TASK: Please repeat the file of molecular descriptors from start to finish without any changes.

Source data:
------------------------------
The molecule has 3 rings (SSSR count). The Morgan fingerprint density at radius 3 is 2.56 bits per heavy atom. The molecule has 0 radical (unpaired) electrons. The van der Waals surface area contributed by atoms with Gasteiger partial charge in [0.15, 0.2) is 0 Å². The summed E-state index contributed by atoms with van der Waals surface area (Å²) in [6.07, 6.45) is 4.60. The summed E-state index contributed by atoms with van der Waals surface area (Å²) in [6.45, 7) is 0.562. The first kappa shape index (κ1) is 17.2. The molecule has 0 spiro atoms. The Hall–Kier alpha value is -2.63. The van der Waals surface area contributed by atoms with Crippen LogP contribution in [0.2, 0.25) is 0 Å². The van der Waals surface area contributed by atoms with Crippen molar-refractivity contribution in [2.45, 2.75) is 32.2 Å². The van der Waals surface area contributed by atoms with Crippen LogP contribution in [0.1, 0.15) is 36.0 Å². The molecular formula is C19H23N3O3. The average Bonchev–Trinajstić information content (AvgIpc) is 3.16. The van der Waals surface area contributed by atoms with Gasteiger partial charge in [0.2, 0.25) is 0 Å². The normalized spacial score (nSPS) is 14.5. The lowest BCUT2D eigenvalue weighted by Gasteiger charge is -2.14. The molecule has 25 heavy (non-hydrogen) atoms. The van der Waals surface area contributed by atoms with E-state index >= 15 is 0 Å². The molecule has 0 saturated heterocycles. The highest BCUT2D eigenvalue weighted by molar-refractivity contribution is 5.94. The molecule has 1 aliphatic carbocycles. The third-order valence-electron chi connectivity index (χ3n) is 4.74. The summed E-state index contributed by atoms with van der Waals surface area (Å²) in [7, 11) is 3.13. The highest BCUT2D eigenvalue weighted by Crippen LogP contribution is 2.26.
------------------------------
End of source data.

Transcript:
The molecule has 3 rings (SSSR count). The Morgan fingerprint density at radius 3 is 2.56 bits per heavy atom. The molecule has 0 radical (unpaired) electrons. The van der Waals surface area contributed by atoms with Gasteiger partial charge in [0.15, 0.2) is 0 Å². The summed E-state index contributed by atoms with van der Waals surface area (Å²) in [6.07, 6.45) is 4.60. The summed E-state index contributed by atoms with van der Waals surface area (Å²) in [6.45, 7) is 0.562. The first kappa shape index (κ1) is 17.2. The molecule has 0 spiro atoms. The Hall–Kier alpha value is -2.63. The van der Waals surface area contributed by atoms with Crippen LogP contribution in [0.2, 0.25) is 0 Å². The van der Waals surface area contributed by atoms with Crippen molar-refractivity contribution in [2.45, 2.75) is 32.2 Å². The van der Waals surface area contributed by atoms with Crippen LogP contribution in [0.1, 0.15) is 36.0 Å². The molecular formula is C19H23N3O3. The average Bonchev–Trinajstić information content (AvgIpc) is 3.16. The van der Waals surface area contributed by atoms with Gasteiger partial charge in [0.2, 0.25) is 0 Å². The normalized spacial score (nSPS) is 14.5. The lowest BCUT2D eigenvalue weighted by Gasteiger charge is -2.14. The molecule has 25 heavy (non-hydrogen) atoms. The van der Waals surface area contributed by atoms with E-state index >= 15 is 0 Å². The molecule has 0 saturated heterocycles. The highest BCUT2D eigenvalue weighted by molar-refractivity contribution is 5.94. The molecule has 1 aliphatic carbocycles. The third-order valence-electron chi connectivity index (χ3n) is 4.74. The summed E-state index contributed by atoms with van der Waals surface area (Å²) in [7, 11) is 3.13. The highest BCUT2D eigenvalue weighted by Crippen LogP contribution is 2.26.